“A foolish consistency is the hobgoblin of little minds.”
-Ralph Waldo Emerson
I think we all know what little minds are. If you don’t know what their foolish consistencies look like, come watch 5-7yr olds play Mite Hockey. They’ll go offside again, and again, and again – until they finally learn that the referee’s whistle stops them from scoring.
Do you know what a hobgoblin is? Per Wikipedia: “Hobgoblins seem to be small, hairy little men who—like their close relative, brownies - are often found within human dwellings, doing odd jobs around the house while the family is lost in sleep.”
That, to me, seems like a reasonable definition of what people do at the Fed. While the rest of the world is dealing with the realities of economic gravity, these little-known people continue to rummage through data, forecasting both inflation and GDP growth inaccurately.
Back to the Global Macro Grind…
Did you know what 2014 US GDP growth was? Per Q4 #GrowthSlowing data that was reported on Friday, US GDP growth slowed to +2.4% year-over-year in 2014, well off what seems like a perpetual consensus growth expectation of +3-4%.
As you know, long-term bond yields have been tracking the rate of change in year-over-year US growth. When US growth finally surprised to the upside (Q413) at +3.1% year-over-year, the 10yr UST Yield climbed over 3%.
With US GDP falling closer to 2%, the 10yr Yield fell that way too. If you know people who still foolishly look at the q/q SAAR GDP number (instead of y/y), send me their contact info and I’ll send them a pair of tickets to Shakespeare’s A Midsummer Night’s Dream.
The best known hobgoblin has a hockey name (Puck, from Shakespeare’s aforementioned classic). I kind of like that inasmuch as I enjoyed last week’s macro moves (I was in dire need of a good week!):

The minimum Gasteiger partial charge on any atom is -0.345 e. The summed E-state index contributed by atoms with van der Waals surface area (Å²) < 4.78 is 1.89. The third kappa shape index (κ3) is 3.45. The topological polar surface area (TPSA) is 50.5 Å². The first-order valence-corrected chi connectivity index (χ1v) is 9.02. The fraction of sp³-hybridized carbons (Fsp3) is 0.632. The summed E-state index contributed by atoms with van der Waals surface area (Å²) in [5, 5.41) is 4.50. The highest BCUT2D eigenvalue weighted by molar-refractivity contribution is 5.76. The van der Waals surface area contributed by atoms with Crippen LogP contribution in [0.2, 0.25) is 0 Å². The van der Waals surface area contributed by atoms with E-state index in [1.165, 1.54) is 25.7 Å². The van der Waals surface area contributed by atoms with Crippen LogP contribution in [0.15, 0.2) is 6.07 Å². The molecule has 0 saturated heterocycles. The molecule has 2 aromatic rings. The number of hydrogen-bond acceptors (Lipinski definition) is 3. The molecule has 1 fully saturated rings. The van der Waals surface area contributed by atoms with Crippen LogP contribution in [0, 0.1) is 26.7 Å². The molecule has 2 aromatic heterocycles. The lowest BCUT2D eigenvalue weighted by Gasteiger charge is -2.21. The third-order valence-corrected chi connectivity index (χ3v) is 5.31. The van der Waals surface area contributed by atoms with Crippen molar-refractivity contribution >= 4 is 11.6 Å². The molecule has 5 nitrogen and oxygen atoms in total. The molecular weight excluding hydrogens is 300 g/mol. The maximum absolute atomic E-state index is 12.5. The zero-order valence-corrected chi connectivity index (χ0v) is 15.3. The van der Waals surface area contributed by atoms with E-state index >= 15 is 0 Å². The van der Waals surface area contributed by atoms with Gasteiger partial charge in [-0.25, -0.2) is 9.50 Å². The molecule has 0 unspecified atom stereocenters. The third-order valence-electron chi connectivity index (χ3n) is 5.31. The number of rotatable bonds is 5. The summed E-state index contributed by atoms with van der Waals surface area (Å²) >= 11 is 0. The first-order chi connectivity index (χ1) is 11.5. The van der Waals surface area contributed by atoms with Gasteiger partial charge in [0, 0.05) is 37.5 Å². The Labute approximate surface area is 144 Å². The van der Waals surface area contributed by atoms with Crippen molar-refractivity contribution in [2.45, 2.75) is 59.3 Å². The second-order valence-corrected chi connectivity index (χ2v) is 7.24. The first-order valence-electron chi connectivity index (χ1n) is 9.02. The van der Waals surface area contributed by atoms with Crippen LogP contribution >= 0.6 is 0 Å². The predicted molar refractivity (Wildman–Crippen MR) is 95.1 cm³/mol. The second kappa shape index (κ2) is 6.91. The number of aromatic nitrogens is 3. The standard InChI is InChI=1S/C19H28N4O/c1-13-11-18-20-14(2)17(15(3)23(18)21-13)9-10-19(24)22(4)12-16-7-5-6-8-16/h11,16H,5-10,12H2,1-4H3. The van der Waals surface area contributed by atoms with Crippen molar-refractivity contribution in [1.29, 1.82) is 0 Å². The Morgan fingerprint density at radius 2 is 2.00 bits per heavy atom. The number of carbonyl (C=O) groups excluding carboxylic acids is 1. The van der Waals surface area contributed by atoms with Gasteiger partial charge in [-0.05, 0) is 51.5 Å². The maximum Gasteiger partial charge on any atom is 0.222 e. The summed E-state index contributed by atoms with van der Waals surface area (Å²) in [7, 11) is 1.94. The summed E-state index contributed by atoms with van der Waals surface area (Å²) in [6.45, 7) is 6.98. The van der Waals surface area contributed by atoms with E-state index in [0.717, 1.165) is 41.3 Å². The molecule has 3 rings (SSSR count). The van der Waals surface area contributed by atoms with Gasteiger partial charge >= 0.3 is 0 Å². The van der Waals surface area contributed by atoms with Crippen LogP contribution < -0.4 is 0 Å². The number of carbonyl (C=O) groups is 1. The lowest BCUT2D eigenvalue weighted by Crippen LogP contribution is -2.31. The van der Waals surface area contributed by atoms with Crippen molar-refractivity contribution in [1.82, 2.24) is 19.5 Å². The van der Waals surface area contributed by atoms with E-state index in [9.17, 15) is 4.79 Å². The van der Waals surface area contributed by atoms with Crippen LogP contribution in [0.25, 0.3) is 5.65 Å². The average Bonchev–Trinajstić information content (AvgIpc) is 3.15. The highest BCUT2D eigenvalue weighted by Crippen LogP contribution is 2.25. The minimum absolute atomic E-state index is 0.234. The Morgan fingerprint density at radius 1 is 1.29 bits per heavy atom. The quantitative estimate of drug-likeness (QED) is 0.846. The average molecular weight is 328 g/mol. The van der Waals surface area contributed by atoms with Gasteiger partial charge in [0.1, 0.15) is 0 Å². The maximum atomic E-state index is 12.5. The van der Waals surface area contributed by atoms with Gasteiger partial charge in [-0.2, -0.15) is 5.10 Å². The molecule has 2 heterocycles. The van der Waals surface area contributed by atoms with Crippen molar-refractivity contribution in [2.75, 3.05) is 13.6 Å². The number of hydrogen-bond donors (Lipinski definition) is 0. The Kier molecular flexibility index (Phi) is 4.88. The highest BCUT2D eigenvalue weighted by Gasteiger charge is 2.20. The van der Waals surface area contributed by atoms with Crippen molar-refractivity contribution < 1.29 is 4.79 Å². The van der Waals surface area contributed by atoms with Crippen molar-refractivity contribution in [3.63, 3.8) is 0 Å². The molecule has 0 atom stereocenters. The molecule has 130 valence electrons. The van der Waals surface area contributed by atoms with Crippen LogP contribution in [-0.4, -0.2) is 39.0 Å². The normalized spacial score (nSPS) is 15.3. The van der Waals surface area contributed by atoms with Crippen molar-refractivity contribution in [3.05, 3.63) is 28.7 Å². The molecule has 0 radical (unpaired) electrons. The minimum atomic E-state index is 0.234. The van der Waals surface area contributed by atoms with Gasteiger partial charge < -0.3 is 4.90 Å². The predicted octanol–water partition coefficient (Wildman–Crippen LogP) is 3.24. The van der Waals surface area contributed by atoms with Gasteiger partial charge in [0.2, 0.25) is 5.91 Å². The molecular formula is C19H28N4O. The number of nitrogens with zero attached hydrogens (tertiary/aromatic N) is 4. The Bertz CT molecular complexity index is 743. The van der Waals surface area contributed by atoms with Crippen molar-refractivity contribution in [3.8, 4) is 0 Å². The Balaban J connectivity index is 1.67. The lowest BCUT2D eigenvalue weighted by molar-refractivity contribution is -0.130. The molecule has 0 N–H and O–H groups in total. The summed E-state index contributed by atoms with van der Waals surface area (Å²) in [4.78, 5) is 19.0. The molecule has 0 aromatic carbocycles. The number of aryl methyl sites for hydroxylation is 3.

- #StrongDollar – US Dollar Index ramped +1.1% back to its JAN highs at +5.6% YTD
- Burning Euros – EUR/USD down another -1.5% on the wk to YTD lows of -7.1%
- Commodity #Deflation – CRB Index -0.4% wk-over-wk to -2.6% YTD
- Oil #Deflation – WTI down another -2.1% last wk to -8.3% YTD
- Lower Rates – UST 10yr Yield -12bps on the wk to 1.99% (-18 bps YTD)
Not to be confused with anything other than a Global #Deflation signal (consumers like it; debtors and their banks do not), the flow-through to the US stock market last week looked a lot like it did in January:
- Energy stocks (XLE) led losers -1.9% on wk-over-wk at -0.2% YTD
- Financials stocks (XLF) were down -0.4% on the wk to -1.5% YTD
- Consumer Discretionary stocks (XLY) led gainers, +0.7% on the wk to +5.3% YTD
Follow the proverbial performance chasing puck (not to be confused with a furry little forecaster by the name of John Williams) and if you’ve picked your Sector Styles in the US stock market right, you’re beating your competition on both an absolute and relative basis.
Beating beta isn’t easy, but it is achievable. Full loaded with the February v-bottom US stocks put in after a terrible January, neither the Dow nor the SP500 (+1.7% and +2.2% YTD, respectively) are beating the Long Bond (TLT total return +3.3% YTD).
But that’s not new either. As you can see in the Chart of The Day, the Long Bond (TLT) has been beating CNBC’s core advertising quote (SP500) handily ever since both growth and inflation started slowing at the beginning of 2014.
In addition to picking the right sectors of the SP500 (Housing, Consumer, Healthcare = +5.3-6.8% YTD) and having an overweight position in the Long Bond, the biggest asset allocation we continue to think you should avoid is Commodities:
- Oil (WTI) is down another -1.4% this morning to $49.09 = down -7.8% YTD
- Natural Gas (after a -8% drop last week) is down another -1.3% today at $2.70 = down -6.3% YTD
- Coffee Prices #deflated another -8.1% last week and are down over -17% for 2015 YTD
Yep, stay with the big cap Consumer Discretionary (XLY) long that is the recipient of that last one, Starbucks (SBUX) – which, incidentally, also has over a 3% weight in the XLY consumption ETF (SBUX +13.9% YTD).
Nah, we’re not perma bullish or bearish on anything really. Every sector and asset allocation has a growth and inflation environment that loves them. Our job is to find the nice little furry ones that make me look more like a teddy bear than your thrashing hobgoblin type.
Our immediate-term Global Macro Risk Ranges are now:
UST 10yr Yield 1.88-2.08%
Oil (WTI) 47.66-53.08
Nat Gas 2.65-2.85
Best of luck out there this week,
Keith R. McCullough
Chief Executive Officer